The advances in Artificial Intelligence and, in particular, in the Natural Language Processing (NLP) subfield, are becoming mainstream technology. For instance, NLP recent advances such as GPT-3 are able to produce human-like text to be used in copywriting, translation or summarization tasks.
In the software engineering community, NLP techniques are being applied to code-related tasks and artefacts. For example, it is now possible to build an NLP-empowered program for the automatic generation of comments that explain what a piece of code does without any human intervention. Most of these advances rely on the use of pre-trained language models1 for NLP. Pre-trained language models can learn universal language representations from a large corpus. The resulting models are then beneficial for many downstream tasks without the need to retrain a new model from scratch.
We strongly believe that, in the same way languages such as Java and Python, are taking advantage of NLP, the Object Constraint Language could also benefit from these advances. Among others, it could be very useful for the automatic translation of OCL expressions. This is, given a NL sentence explaining an OCL query, the actual OCL code could be generated; and the other way around, given an OCL query, the NL description could be verbalized. OCL auto-completion and code generation would be another possible straight application of NLP to OCL. Last but not least, NL and OCL could be combined in an NLP Question Answer (QA) system that allows users to ask questions about the model data.
To put in place all these promising approaches, the first step is to create a NL ↔ OCL dataset that can be used to train the NLP models. To achieve this, we call for a community effort to collaboratively build such a corpus and provide the basic infrastructure to make the data collection easier and more efficient through a website in which the community will be prompted with NL queries and are expected to provide the corresponding OCL expression. We will make this dataset publicly available to everyone in the project’s GitHub repository.
Note that for our purposes, it is not enough to just collect examples of OCL expressions. We need to pair every OCL example with its natural language counterpart description. This is precisely the purpose of this initiative.
Towards an OCL corpus
To help in collecting such examples, we have deployed a simple website that randomly shows a UML class diagram, a question/query in natural language and requests the community to write the corresponding OCL expression.
The initial set of questions to translate has been populated from existing datasets containing NL questions and SQL statements. In particular, we have used the following NL ↔ SQL datasets:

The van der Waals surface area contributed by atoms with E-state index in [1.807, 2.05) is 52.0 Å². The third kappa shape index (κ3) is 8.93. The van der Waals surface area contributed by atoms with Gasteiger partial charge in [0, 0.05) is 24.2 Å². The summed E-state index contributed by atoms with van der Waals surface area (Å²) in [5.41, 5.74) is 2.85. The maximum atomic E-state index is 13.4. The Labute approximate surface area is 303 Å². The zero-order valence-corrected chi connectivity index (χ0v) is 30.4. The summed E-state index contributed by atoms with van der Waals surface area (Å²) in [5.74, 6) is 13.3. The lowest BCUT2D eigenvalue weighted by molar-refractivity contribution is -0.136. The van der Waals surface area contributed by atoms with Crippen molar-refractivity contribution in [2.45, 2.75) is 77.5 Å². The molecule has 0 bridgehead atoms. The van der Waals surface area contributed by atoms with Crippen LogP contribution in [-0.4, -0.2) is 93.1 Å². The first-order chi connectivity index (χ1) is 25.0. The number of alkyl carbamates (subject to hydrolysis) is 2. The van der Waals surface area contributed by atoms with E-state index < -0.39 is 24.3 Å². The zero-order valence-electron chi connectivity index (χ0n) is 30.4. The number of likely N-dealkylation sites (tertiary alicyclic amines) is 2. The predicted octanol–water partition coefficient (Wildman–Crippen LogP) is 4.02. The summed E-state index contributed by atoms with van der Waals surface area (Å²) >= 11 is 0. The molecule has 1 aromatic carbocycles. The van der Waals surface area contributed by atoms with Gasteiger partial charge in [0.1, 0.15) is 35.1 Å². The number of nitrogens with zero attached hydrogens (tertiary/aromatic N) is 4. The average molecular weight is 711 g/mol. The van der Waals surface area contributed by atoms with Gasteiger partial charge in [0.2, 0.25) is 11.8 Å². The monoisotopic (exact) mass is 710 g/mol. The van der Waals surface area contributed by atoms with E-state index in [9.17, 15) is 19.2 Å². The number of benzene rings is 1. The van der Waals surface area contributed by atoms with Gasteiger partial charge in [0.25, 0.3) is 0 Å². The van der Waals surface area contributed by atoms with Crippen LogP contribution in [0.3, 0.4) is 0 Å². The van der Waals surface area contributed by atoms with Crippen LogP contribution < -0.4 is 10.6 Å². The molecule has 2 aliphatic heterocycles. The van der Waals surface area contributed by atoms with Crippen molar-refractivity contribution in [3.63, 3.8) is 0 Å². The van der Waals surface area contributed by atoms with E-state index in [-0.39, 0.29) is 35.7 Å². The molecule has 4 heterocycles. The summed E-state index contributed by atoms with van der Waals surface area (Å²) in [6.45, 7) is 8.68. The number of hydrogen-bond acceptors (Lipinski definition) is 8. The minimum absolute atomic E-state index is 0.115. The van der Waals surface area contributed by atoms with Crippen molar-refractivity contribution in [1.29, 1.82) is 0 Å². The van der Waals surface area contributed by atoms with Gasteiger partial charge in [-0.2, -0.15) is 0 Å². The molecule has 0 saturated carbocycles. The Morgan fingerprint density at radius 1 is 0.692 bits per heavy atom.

- WikiSQL, a large crowdsourced dataset for developing natural language interfaces for relational databases, and
- Spider, a large-scale human-labeled dataset for complex and cross-domain semantic parsing and Text-to-SQL Task.
To adapt them to our goals, we have processed these datasets and have:
- filtered the SQL statement so that we only keep the NL expressions expressing queries; and
- transformed the SQL schemas to UML class diagrams.
Currently, our dataset contains 9, 455 different questions on 2, 882 different UML class diagrams / models. 166 of these models come from Spider, while 2, 716 come from WikiSQL. Although the number of models coming from Spider is rather small, Spider is a valuable complement to WikiSQL as WikiSQL’s models only contain a single class. With no associations, WikiSQL models only cover a reduced subset of the OCL language.
Additionally, the community can also suggest new questions (and a first translation) that, upon manual revision, will be validated and added to the dataset to be used as additional questions to ask future users.
Note that each NL question will be presented to different users more than once and we will collect all their responses. We do it because of the high expressiveness of OCL that results in several alternative valid formalization for the same constraint. We want our model to recognize as many alternatives as possible.
It can also be the case that some answers are just wrong and therefore we cannot just rely on single answers to each query. Some of these wrong answers could be automatically detected by doing some
simple static analysis but in general it will up to us to manually doublecheck them when curating the dataset if we want a clean corpus.